I called my father in Kuwait and he casually explained to me that Iraq’s invasion was a routine matter that would solve itself in a matter of days. It didn’t. The things fathers say.

Now, many years later, I have spent the summer recovering from another painful injury (giving me another excuse to explain away why I’m still not fit).

Last summer, as I was leaving my children’s summer camp in New England, I missed a step on an outdoor staircase and got my leg caught between a step and a tree root. I went in one direction and my leg in another. I broke my leg so badly my bones came out of my body for a breath of fresh air. My surgeon referred to my fracture as Humpty Dumpty. It took several surgeries and months of physical therapy to start to feel normal again.

While I recovered, another bottom feeder made his way into my life, this time forcefully. A man whose view of reality is narrow and violent, sued me for heresy and went around submitting false accusations to various institutions asking for a fatwa on my work with THE 99, a super-hero cartoon series I created based on the 99 attributes of God.

Sadly, the Grand Mufti of Saudi Arabia and the ministry of Islamic affairs in Kuwait did not do their homework and issued fatwas condemning THE 99 based on false accusations and misstatements provided by this ambulance chaser. This is after THE 99 had been broadcast daily for two years all over the world.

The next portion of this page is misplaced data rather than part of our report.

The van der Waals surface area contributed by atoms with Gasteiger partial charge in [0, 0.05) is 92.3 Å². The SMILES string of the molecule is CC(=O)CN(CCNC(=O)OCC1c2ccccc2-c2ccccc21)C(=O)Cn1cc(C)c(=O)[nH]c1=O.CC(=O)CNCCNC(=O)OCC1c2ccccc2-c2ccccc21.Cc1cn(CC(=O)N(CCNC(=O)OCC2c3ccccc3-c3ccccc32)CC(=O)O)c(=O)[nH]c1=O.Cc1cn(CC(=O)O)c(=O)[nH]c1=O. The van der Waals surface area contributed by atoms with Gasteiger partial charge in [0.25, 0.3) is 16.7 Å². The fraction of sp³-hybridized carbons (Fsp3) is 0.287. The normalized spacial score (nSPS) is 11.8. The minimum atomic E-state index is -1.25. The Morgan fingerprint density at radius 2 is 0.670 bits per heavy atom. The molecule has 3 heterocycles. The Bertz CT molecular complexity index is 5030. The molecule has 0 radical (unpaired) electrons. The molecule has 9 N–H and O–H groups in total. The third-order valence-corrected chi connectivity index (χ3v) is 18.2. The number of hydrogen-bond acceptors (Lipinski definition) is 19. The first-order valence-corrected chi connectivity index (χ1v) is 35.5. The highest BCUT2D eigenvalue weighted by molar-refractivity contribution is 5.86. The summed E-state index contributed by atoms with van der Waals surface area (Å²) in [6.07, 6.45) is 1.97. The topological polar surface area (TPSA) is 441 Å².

The United Nations, the World Economic Forum, world leaders including president Barack Obama, the emir of Kuwait and many others endorsed my work for bridging cultures and tolerance.

In fact, THE 99 has been approved by the ministries of information in Saudi Arabia and Kuwait and was funded by a Saudi Islamic Investment Bank with its own Sharia board.

This accusation opened up a Pandora’s box and led to an avalanche of extremists each trying to outdo one another. It led to fatwas and more recently death threats from Twitter accounts linked to ISIL and Al Qaeda.

You can imagine the call I had with my parents and my children when the front page of Kuwait’s leading daily newspaper quoted various death threats. Look on the bright side I told my parents. This shows the impact of THE 99.

My son, who is a summer camp counsellor this year, called me in a state of panic. His friends told him I was dead or that I was going to jail. I tried to allay his fears by telling him it was routine. The things fathers say.

But that is not the end of the story. The early 1990s witnessed Disney releasing their smash hit Aladdin. The opening lyrics of the song entitled Arabian Nights were: “Oh I come from a land, from a faraway place, where the caravan camels roam, where they cut off your ear if they don’t like your face, it’s barbaric, but hey, it’s home.”

Having released it on the heels of Desert Storm, Disney thought they could get away with the lyrics. They couldn’t. Protests led to changing the lyrics on the video and DVD versions. I was among the protesters.

Last week I took my children to watch Aladdin the Musical on Broadway. And as I sat in the audience I couldn’t help wonder should those lyrics have been changed? Should I have protested against them? Isn’t someone trying to cut off my head because they don’t like the way I think?